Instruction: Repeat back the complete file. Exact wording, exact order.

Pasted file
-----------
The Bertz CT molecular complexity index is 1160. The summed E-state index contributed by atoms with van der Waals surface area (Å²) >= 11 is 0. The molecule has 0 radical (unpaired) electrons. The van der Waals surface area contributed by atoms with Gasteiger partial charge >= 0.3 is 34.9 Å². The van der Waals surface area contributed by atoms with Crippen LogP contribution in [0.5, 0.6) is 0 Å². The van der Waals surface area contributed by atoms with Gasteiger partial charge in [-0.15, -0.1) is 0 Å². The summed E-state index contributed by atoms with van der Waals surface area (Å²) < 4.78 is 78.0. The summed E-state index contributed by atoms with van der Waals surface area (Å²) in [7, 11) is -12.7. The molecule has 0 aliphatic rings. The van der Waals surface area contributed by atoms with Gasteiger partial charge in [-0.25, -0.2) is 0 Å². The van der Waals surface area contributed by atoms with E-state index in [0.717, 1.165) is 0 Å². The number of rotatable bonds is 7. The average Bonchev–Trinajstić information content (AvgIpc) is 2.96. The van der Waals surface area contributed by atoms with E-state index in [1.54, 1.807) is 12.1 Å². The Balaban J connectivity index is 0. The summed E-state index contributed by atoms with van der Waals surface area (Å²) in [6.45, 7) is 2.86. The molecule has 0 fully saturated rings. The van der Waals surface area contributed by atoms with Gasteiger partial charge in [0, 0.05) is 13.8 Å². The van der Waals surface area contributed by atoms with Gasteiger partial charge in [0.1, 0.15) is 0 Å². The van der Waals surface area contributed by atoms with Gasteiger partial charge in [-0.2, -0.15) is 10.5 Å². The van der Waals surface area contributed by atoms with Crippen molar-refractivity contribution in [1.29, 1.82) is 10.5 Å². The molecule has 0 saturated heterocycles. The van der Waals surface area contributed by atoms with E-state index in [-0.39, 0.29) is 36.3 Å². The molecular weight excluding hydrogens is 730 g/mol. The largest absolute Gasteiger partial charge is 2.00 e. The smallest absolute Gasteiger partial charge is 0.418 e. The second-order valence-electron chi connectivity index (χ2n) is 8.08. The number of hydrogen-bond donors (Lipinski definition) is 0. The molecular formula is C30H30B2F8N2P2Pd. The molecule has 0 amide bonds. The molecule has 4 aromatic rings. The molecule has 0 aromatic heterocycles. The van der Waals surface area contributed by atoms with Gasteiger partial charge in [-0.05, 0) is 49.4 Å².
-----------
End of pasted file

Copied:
The Bertz CT molecular complexity index is 1160. The summed E-state index contributed by atoms with van der Waals surface area (Å²) >= 11 is 0. The molecule has 0 radical (unpaired) electrons. The van der Waals surface area contributed by atoms with Gasteiger partial charge >= 0.3 is 34.9 Å². The van der Waals surface area contributed by atoms with Crippen LogP contribution in [0.5, 0.6) is 0 Å². The van der Waals surface area contributed by atoms with Gasteiger partial charge in [-0.15, -0.1) is 0 Å². The summed E-state index contributed by atoms with van der Waals surface area (Å²) < 4.78 is 78.0. The summed E-state index contributed by atoms with van der Waals surface area (Å²) in [7, 11) is -12.7. The molecule has 0 aliphatic rings. The van der Waals surface area contributed by atoms with Gasteiger partial charge in [-0.25, -0.2) is 0 Å². The van der Waals surface area contributed by atoms with E-state index in [0.717, 1.165) is 0 Å². The number of rotatable bonds is 7. The average Bonchev–Trinajstić information content (AvgIpc) is 2.96. The van der Waals surface area contributed by atoms with E-state index in [1.54, 1.807) is 12.1 Å². The Balaban J connectivity index is 0. The summed E-state index contributed by atoms with van der Waals surface area (Å²) in [6.45, 7) is 2.86. The molecule has 0 fully saturated rings. The van der Waals surface area contributed by atoms with Gasteiger partial charge in [0, 0.05) is 13.8 Å². The van der Waals surface area contributed by atoms with Gasteiger partial charge in [0.1, 0.15) is 0 Å². The van der Waals surface area contributed by atoms with Gasteiger partial charge in [-0.2, -0.15) is 10.5 Å². The van der Waals surface area contributed by atoms with Crippen molar-refractivity contribution in [1.29, 1.82) is 10.5 Å². The molecule has 0 saturated heterocycles. The van der Waals surface area contributed by atoms with E-state index in [-0.39, 0.29) is 36.3 Å². The molecular weight excluding hydrogens is 730 g/mol. The largest absolute Gasteiger partial charge is 2.00 e. The smallest absolute Gasteiger partial charge is 0.418 e. The second-order valence-electron chi connectivity index (χ2n) is 8.08. The number of hydrogen-bond donors (Lipinski definition) is 0. The molecular formula is C30H30B2F8N2P2Pd. The molecule has 0 amide bonds. The molecule has 4 aromatic rings. The molecule has 0 aromatic heterocycles. The van der Waals surface area contributed by atoms with Gasteiger partial charge in [-0.05, 0) is 49.4 Å².